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|Serbia's Novak Djokovic, pictured on Jan 13, 2018, is the president of the ATP Tour player council. (Photo: AFP/Paul Crock)|
The Serb, president of the ATP Tour player council, made the suggestion at a mandatory player meeting in Melbourne on Friday, attended by Roger Federer, Rafael Nadal and Andy Murray among others.
The London Times said he took the stage and suddenly asked that ATP officials and any non-players leave the room, bringing in an Australian professor with specialist knowledge of workplace law.
According to Britain's Telegraph newspaper, Djokovic then outlined his argument that the Grand Slams only pay out about 7 per cent of their income.
It said he compared this to American basketball, which pays about 50 per cent.
His speech reportedly came after Australian Open tournament director Craig Tiley outlined plans to boost prize money at the opening Grand Slam of the year from US$55 million to US$100 million over the next five years.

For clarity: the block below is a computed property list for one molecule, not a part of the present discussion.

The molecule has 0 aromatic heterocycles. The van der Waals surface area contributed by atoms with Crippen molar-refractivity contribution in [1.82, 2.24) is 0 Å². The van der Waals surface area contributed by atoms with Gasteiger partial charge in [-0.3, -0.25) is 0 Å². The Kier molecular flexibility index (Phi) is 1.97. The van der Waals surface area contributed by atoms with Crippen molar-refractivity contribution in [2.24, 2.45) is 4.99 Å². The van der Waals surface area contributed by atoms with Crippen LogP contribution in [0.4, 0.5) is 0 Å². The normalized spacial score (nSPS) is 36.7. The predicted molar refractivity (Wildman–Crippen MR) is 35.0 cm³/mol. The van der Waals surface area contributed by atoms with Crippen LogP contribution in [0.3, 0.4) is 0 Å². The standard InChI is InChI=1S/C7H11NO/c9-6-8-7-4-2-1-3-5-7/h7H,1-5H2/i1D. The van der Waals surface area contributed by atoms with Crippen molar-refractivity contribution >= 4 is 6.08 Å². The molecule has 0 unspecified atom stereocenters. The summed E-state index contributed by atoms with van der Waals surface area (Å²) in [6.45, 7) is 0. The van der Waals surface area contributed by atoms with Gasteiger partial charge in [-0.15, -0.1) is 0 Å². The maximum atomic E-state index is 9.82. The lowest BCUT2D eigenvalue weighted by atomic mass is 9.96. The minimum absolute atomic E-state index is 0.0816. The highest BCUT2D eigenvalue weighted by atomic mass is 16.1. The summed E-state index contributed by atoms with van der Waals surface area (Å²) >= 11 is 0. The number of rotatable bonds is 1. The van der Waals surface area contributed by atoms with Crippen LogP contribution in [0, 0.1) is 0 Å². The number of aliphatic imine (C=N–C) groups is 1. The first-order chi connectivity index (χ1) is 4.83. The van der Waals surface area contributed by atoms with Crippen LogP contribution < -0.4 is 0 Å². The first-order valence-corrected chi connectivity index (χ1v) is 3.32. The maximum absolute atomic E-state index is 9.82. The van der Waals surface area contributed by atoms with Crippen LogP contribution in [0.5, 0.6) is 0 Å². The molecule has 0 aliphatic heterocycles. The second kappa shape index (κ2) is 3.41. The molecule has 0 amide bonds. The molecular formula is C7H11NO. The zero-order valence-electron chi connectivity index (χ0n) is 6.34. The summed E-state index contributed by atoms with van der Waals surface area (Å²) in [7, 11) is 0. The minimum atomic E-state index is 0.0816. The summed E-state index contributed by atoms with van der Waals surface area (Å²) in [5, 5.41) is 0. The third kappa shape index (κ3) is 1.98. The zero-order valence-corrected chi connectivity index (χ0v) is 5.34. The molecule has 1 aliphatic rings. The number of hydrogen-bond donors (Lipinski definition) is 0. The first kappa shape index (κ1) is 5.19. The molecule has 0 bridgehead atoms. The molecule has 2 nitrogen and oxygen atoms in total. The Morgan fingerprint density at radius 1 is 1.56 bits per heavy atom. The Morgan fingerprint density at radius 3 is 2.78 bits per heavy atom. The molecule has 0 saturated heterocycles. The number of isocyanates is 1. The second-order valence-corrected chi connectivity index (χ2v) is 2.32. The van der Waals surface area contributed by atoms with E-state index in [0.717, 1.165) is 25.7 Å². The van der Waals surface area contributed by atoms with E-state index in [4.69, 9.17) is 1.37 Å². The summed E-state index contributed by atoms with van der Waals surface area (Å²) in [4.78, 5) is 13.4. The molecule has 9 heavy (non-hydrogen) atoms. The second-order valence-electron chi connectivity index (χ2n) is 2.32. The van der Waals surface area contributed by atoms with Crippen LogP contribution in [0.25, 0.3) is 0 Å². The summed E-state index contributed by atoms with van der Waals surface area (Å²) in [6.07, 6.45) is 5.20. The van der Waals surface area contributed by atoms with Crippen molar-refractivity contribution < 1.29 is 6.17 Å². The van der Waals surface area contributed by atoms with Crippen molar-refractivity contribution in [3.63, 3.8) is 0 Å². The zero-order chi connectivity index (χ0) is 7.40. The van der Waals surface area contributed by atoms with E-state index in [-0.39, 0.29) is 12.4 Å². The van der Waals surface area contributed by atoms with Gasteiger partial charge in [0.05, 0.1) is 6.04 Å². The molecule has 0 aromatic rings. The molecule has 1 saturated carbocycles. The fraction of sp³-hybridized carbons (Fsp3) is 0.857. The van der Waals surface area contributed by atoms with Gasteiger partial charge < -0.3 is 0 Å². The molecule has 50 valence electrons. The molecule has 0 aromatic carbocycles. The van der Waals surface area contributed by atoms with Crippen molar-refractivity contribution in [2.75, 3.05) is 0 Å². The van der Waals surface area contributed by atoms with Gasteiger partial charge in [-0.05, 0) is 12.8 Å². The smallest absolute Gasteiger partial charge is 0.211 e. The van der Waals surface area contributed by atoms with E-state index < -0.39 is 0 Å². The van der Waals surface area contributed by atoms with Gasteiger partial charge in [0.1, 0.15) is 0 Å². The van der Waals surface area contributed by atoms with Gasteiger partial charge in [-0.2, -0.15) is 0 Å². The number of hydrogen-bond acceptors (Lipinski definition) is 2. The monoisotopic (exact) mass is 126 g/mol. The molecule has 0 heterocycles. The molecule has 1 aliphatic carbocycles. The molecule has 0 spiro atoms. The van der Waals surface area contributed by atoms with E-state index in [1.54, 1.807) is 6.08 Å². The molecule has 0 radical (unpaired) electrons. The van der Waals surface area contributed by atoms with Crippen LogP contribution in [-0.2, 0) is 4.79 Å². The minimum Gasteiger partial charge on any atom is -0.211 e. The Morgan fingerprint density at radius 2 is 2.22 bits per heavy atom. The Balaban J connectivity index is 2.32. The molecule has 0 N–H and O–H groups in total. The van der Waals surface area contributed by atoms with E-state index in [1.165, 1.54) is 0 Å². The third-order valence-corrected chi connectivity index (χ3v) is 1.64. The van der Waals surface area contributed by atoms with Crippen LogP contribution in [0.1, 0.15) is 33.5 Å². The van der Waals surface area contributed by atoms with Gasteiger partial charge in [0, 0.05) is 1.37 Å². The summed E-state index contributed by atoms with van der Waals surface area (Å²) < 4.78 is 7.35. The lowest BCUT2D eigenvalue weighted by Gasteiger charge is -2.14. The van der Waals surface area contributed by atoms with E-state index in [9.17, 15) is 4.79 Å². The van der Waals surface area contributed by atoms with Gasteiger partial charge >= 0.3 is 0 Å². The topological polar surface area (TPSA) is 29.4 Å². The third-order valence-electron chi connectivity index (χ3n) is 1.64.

The Times said any new union would break away from the present set-up under the ATP, the men's governing body, which jointly represents the interests of both the players and tournaments.
The ATP refused to comment to AFP, while Tennis Australia had no immediate reaction.
"It was a discussion, nothing more than that," Kevin Anderson, who is vice-president of the ATP player council, was cited as saying.
But he added: "I think there's a big case to be made as far as percentage goes.
"If you see an NBA (basketball) player or an NFL (American football) player you think seven figures in their bank account and I don't think that's the case even for some players who make the main draw at Grand Slams."
Nadal did not want to be drawn on the issue.
"Every year here in Australia, there is talk about new things. There is always an issue here in Australia, no?" he said when asked about it following his first round match in Melbourne late Monday.
"I really believe that there is plenty of time later on the year to speak about things. But now is the moment, for me personally, to play tennis. That's all really. I really focus on this."